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Occasionally I wandered in where I was not wanted and gave truthful answers.
Sometimes I even did it deliberately. A little disruption now can prevent disaster later.
silver rule

Platinum Rule

Hope for the best, prepare for the worst and meanwhile, do everything you can to make things better.
— Jim O'Neil

Best practices

If it's Tuesday, it must be technopagan.

There was a great piece that I linked at Pagan Vigil in my Tuesday headline roundup, Why Simple Beats Complex. Ben Carlson is addressing the investment world, but I think it may be universal. Regular readers may recognize the theme from Zed Shaw's The Master, The Expert, The Programmer. Both these pieces are worth your time.

Shortly after reading Shaw's essay, I examined my writing. I was making it complex, I was flourishing what I knew and expecting people to pat me on the head and say, "Good job." Stripping out the nonessentials was hard and time consuming. It once took me nine months to get a single sentence exactly right. But there it was, simple, basic, and no one could disagree. But people could dismiss it as trite. I had to learn that just because others didn't see the possibilities didn't mean I had to explain it. Four Powers of the Magus all over again, to keep silent.

Carlson makes two important points. Complexity is about tactics; simplicity is about systems. Simple is harder.

Successful people usually stick to basic rules. It's because those rules usually work. And if the rules don't work, people who understand the rules usually understand the World. That gives a leg up in choosing what to try next.

Take one of my favorites. It's the one I try to build my life around. Leave the World a little better than when you found it. I call it a secret of life for good reason. This rule doesn't say do not litter. It's implied. This rule doesn't say clean up the kitchen every morning. This rule doesn't say tend your garden

Let's look at three other rules I use.

GOLDEN RULE - Do unto others as you would have them do unto you.

SILVER RULE - Do for yourself at least as much as you do for others.

IRON RULE - Don't do for others what they can do for themselves.

That Iron rule applies in my magick. When someone comes to me for help, I judge if help is necessary, needed, and deserved. I don't just rely on my own judgement, but there have been only a handful of times when I've been "overruled." I'm not in this to save souls, I'm in this to leave the World a little better than how I found it. That means sometimes I say "No."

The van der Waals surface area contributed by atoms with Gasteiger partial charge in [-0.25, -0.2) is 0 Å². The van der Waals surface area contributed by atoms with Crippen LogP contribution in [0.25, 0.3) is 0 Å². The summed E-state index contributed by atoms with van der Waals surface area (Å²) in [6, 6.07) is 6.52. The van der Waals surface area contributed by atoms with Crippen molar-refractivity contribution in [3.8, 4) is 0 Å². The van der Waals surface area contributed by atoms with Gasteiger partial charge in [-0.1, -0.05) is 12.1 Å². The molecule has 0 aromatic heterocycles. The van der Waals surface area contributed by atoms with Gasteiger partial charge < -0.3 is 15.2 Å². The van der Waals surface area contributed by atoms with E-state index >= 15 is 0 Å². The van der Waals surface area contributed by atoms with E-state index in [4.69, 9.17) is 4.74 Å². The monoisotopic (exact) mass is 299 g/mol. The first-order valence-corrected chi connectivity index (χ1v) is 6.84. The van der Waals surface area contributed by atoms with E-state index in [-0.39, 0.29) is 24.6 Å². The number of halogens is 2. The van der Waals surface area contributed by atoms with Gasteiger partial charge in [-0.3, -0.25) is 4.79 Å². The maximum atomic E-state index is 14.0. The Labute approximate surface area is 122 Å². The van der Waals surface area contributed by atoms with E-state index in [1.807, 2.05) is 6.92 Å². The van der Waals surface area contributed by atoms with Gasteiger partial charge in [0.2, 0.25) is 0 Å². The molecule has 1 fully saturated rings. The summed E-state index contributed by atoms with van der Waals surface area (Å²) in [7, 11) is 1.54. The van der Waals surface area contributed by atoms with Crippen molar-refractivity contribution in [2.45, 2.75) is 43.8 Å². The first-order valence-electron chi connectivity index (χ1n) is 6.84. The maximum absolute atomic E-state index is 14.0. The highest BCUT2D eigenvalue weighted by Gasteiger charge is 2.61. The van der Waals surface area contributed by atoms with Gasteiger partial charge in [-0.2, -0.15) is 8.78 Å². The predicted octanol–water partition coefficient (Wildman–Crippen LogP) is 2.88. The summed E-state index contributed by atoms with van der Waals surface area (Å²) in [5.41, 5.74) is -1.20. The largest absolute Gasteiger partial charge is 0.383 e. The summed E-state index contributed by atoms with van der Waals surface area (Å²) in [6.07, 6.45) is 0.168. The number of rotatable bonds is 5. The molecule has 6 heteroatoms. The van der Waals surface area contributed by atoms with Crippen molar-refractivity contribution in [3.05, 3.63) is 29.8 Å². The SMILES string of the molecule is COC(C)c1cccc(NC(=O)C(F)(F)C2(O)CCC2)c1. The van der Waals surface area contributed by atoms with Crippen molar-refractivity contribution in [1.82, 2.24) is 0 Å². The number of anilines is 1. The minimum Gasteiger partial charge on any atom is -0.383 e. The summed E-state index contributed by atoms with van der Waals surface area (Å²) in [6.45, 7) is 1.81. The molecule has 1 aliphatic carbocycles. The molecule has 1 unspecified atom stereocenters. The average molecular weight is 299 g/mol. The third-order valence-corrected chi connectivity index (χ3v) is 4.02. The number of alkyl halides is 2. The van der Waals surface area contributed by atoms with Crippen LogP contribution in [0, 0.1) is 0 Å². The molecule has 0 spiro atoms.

It's not easy. People in need don't want to hear it and it makes pain worse.

Right now one of the things I'm doing is the Timetable page on this site. I'm planning on redoing the lexicon using the same techniques. It's modular, built up from tested parts added one at a time and tested again as I go along. Most people will never think about the construction of the page, for them it will just work. Just like this site.

I try to strip my magick and my rituals down to what's needed and build from there.

Complexity can work, but adding complexity means making it more unstable. If I am building to last, I want to know it will last.

In my home.

In my words.

In my magick.

Simple, well tested ideas that work well together without constant tweaking. Doing more with less. The mark of a master.

Sometimes I actually pull it off.


Listen and consider

Not official but important


Wisdom and the Three Percent

I answer my email indirectly


Golden, Silver, and Iron Rules

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Sunfell Tech Mage Rede Nine Words Serve The Tech Mage Best Keep What Works Fix What’s Broke Ditch The Rest

A narrow slice of life, but now and again pondering American neopaganism, modern adult pagans & the World.

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